Low back pain is a difficult to treat global health burden, one of the reasons for this is that there is often no clear identifiable cause. There is much debate about the best way to manage low back pain, some of the strongest reviews support the need for a multi-modal therapeutic approach. A multi-modal approach can involve a number of management strategies that include but is not limited to education, reassurance, analgesic medicines and a number of non pharmacological therapies.
With the many documented biological and psychosocial benefits to a massage therapy, we are uniquely suited to help those who suffer from low back pain. One speed bump still in the way is the lack of systematic reviews and randomized control trials of massage therapy. There has been some movement it the last couple of years, but because because of the lack of a research culture in the profession these things take time.
For those who suffer from low back pain, massage therapy has been shown to be a safe, effective non-pharmacological therapeutic intervention that is simple to carry out, economical, and has very few side effects. Existing evidence suggests that massage therapy decreases the frequency, intensity and duration of low back pain, giving people confidence in their recovery and may lead to a reduced need for additional medication. To help massage therapists better understand low back pain here we provide a break down some of the research.
Ten Articles About Low Back Pain
- ONE -
Andronis, L., Kinghorn, P., Qiao, S., Whitehurst, D. G., Durrell, S., & Mcleod, H. (2016). Cost-Effectiveness of Non-Invasive and Non-Pharmacological Interventions for Low Back Pain: A Systematic Literature Review. Applied Health Economics and Health Policy.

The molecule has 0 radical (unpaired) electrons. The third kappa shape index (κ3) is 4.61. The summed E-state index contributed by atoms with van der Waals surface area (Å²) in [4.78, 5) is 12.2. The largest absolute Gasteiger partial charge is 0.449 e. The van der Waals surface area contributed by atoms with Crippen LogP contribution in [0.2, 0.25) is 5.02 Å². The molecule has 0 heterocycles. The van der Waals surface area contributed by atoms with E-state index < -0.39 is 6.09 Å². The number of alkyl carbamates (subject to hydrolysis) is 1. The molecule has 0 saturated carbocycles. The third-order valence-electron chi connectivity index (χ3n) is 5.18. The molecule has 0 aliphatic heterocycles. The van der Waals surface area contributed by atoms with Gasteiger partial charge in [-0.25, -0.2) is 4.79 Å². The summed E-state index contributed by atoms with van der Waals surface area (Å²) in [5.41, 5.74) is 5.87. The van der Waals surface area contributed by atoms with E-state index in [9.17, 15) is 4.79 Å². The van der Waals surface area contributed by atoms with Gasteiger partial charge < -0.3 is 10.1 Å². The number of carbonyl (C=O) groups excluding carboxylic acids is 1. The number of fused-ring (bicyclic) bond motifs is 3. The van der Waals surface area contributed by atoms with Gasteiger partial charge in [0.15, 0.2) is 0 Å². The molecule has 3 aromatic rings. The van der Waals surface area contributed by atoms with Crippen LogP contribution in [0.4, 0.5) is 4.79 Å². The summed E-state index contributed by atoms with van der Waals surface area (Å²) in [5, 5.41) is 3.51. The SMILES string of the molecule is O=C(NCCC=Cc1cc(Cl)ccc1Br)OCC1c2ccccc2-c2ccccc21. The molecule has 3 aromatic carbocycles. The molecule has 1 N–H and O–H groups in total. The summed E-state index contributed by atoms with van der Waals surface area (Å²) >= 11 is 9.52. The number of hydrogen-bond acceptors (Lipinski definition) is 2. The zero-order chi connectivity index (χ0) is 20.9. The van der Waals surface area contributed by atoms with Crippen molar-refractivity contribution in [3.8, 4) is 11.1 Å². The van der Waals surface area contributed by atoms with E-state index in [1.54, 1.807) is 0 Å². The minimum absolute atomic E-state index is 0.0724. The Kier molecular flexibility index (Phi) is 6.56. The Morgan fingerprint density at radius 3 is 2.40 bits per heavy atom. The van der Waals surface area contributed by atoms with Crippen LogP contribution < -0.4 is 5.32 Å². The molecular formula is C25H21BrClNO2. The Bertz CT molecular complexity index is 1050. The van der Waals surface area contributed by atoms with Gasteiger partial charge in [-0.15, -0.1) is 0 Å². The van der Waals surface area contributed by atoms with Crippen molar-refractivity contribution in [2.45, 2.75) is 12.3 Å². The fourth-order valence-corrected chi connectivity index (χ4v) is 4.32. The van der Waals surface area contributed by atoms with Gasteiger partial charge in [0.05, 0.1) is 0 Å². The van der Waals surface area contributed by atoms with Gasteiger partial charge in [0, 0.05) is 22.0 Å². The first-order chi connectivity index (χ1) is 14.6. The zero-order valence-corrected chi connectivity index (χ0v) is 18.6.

- TWO -
Arguisuelas, M. D., Lisón, J. F., Sánchez-Zuriaga, D., Martínez-Hurtado, I., & Doménech-Fernández, J. (2016). Effects of Myofascial Release in Non-specific Chronic Low Back Pain. Spine.
- THREE -
Hong, J., Ball, P.A. (2016). Resolution of Lumbar Disk Herniation without Surgery. N Engl J Med.
- FOUR -
Maher, C., Underwood, M., & Buchbinder, R. (2016). Non-specific low back pain. The Lancet.
- FIVE -
Mannion, A. F., Brox, J., & Fairbank, J. C. (2016). Consensus at last! Long-term results of all randomized controlled trials show that fusion is no better than non-operative care in improving pain and disability in chronic low back pain. The Spine Journal.
- SIX -
Mense, S., & Hoheisel, U. (2016). Evidence for the existence of nociceptors in rat thoracolumbar fascia. Journal of Bodywork and Movement Therapies.
- SEVEN -
O'sullivan, P., Caneiro, J. P., O'keeffe, M., & O'sullivan, K. (2016). Unraveling the Complexity of Low Back Pain. Journal of Orthopaedic & Sports Physical Therapy.
- EIGHT -
Puentedura, E.J., Flynn, T. (2016). Combining manual therapy with pain neuroscience education in the treatment of chronic low back pain: A narrative review of the literature. Physiother Theory Pract.
- NINE -
Wong, J., Côté, P., Sutton, D., Randhawa, K., Yu, H., Varatharajan, S., . . . Taylor-Vaisey, A. (2016). Clinical practice guidelines for the noninvasive management of low back pain: A systematic review by the Ontario Protocol for Traffic Injury Management (OPTIMa) Collaboration. European Journal of Pain.
- TEN -
Wong, K., Chai, H., Chen, Y., Wang, C., Shau, Y., & Wang, S. (2016). Mechanical deformation of posterior thoracolumbar fascia after myofascial release in healthy men: A study of dynamic ultrasound. Manual Therapy.